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Ovarian cancer treatment discovered by researchers

Date:
June 19, 2014
Source:
St. Joseph's Hospital and Medical Center
Summary:
A new treatment for ovarian cancer can improve response rates (increase the rate of tumor shrinkage) and prolong the time until cancers recur, research shows. In addition, this breakthrough showed a trend in improving survival although these data are not yet mature. "This is an exciting new targeted medication in treating recurrent ovarian cancer. Recurrent ovarian cancer is almost always fatal and new treatments are desperately needed," said one researcher.

Trebananib does not increase the risks of hypertension (high blood pressure) and bowel perforation like bevaciuzmab, but still has a similar impact on tumor shrinkage and delaying cancer progression, research shows.
Credit: © Kurhan / Fotolia

Doctors at the University of Arizona Cancer Center at St. Joseph's Hospital and Medical Center in Phoenix reported today in Lancet Oncology that a new treatment for ovarian cancer can improve response rates (increase the rate of tumor shrinkage) and prolong the time until cancers recur. In addition, this breakthrough showed a trend in improving survival although these data are not yet mature.

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Trebananib (formally known as AMG 386; Amgen) is a first-in-class peptide-Fc fusion protein (or peptibody) that targets angiogenesis (the growth of new blood vessels into cancerous tumors) by inhibiting the binding of both angiopoietin 1 and 2 to the Tie2 receptor. This is very different mechanism of action than other agents that also effect angiogenesis by inhibiting vascular endothelial growth factor (VEGF) such as bevacizumab (Avastin; Genentech).

Trebananib does not increase the risks of hypertension (high blood pressure) and bowel perforation like bevaciuzmab, but still has a similar impact on tumor shrinkage and delaying cancer progression.

Neither agent has shown a definitive increase in survival at this point. TRINOVA-1 was a randomized prospective phase III clinical trial that added trebananib or placebo to standard chemotherapy (weekly paclitaxel) among 919 women with recurrent ovarian cancer patient from 179 sites in 32 countries.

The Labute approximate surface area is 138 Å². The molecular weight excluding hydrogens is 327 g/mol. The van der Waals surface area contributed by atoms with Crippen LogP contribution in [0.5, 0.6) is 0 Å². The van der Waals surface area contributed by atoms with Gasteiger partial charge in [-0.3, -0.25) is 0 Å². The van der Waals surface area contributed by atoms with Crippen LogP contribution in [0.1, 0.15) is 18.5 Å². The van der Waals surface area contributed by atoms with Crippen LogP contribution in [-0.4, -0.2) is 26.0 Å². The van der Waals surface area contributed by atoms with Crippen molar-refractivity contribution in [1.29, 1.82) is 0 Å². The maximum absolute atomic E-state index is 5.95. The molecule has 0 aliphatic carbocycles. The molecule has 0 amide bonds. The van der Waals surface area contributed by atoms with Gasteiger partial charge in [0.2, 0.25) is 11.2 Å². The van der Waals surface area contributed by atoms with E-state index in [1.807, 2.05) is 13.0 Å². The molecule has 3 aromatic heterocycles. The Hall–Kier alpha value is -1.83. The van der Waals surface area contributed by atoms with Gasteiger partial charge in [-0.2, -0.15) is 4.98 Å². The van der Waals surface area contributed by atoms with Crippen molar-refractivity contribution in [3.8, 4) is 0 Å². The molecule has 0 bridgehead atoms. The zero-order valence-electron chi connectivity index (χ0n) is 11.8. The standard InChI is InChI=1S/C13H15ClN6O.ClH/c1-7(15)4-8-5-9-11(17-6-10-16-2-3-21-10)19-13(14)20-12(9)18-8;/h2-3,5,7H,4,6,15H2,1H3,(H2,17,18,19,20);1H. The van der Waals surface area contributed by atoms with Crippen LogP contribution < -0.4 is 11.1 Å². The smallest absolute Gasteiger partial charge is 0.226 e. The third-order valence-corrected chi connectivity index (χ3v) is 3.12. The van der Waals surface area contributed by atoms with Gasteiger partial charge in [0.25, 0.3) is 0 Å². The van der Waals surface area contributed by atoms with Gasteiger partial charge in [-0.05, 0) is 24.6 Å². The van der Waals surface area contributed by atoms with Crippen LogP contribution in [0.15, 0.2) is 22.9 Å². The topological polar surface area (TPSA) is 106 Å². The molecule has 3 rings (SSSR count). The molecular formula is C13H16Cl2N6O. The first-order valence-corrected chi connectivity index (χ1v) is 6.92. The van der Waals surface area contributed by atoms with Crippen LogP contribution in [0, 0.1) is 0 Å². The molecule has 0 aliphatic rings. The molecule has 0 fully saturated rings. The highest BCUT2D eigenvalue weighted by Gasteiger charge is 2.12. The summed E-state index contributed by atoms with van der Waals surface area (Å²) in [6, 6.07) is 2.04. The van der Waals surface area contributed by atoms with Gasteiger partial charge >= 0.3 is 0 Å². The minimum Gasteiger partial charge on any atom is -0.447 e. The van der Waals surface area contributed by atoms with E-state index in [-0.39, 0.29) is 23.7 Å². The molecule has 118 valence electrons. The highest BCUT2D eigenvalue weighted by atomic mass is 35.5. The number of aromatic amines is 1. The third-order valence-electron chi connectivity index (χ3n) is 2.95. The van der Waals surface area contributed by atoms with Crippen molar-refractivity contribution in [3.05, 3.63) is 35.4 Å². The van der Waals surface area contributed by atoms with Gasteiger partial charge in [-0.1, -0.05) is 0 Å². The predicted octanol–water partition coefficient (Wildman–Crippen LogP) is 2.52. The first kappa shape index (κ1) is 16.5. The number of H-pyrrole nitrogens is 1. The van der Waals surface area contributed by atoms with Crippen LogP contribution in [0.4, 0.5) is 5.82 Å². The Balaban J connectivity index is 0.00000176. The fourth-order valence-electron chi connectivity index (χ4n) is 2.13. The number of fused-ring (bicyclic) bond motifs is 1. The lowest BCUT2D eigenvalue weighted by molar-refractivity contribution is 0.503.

The trial was run by Professor Bradley J. Monk MD who directs the Division of Gynecologic Oncology at the University of Arizona Cancer Center at St. Joseph's in Phoenix and sponsored by Amgen. Dr. Monk's site also was the largest enrolling site in Arizona.

"This is an exciting new targeted medication in treating recurrent ovarian cancer. Recurrent ovarian cancer is almost always fatal and new treatments are desperately needed," said Dr. Monk. "TRINOVA-1 also showed that angiogenesis is a complex process in oncology and many new targets like angiopoietin 1/2 will allow us to more effectively inhibit the growth of new blood vessels that are necessary for cancer growth, metastases and progression. If we can stop cancers from growing by choking off their blood supply, we can help our patients feel better and live longer."

Amgen, the manufacturer of trebananib has not yet filed this agent with the US Food and Drug Administration (FDA) but has also enrolled two other ovarian cancer phase III trials that have not yet had reported results (TRINOVA-2 [NCT01281254], and TRINOVA-3 [NCT01493505]).

TRINOVA-2 is evaluating pegylated liposomal doxorubicin in combination with either placebo or trebananib in previously treated patients with ovarian cancer while TRINOVA-3, also known as ENGOT -Ov2 and Gynecologic Oncology Group -- 3001, is studying the use of trebananib in front-line treatment adding it to carboplatin/paclitaxel. The results of these two additional trials are expected within a year and will hopefully add to a successful FDA application for approval making this agent available to American women with ovarian cancer.

The study will first be reported in the online editions of Lancet Oncology and then in the paper editions.


Story Source:

The above story is based on materials provided by St. Joseph's Hospital and Medical Center. Note: Materials may be edited for content and length.


Journal Reference:

  1. Bradley J Monk, Andrés Poveda, Ignace Vergote, Francesco Raspagliesi, Keiichi Fujiwara, Duk-Soo Bae, Ana Oaknin, Isabelle Ray-Coquard, Diane M Provencher, Beth Y Karlan, Catherine Lhommé, Gary Richardson, Dolores Gallardo Rincón, Robert L Coleman, Thomas J Herzog, Christian Marth, Arija Brize, Michel Fabbro, Andrés Redondo, Aristotelis Bamias, Marjan Tassoudji, Lynn Navale, Douglas J Warner, Amit M Oza. Anti-angiopoietin therapy with trebananib for recurrent ovarian cancer (TRINOVA-1): a randomised, multicentre, double-blind, placebo-controlled phase 3 trial. The Lancet Oncology, 2014; DOI: 10.1016/S1470-2045(14)70244-X

Cite This Page:

St. Joseph's Hospital and Medical Center. "Ovarian cancer treatment discovered by researchers." ScienceDaily. ScienceDaily, 19 June 2014. <www.sciencedaily.com/releases/2014/06/140619205442.htm>.
St. Joseph's Hospital and Medical Center. (2014, June 19). Ovarian cancer treatment discovered by researchers. ScienceDaily. Retrieved March 29, 2015 from www.sciencedaily.com/releases/2014/06/140619205442.htm
St. Joseph's Hospital and Medical Center. "Ovarian cancer treatment discovered by researchers." ScienceDaily. www.sciencedaily.com/releases/2014/06/140619205442.htm (accessed March 29, 2015).

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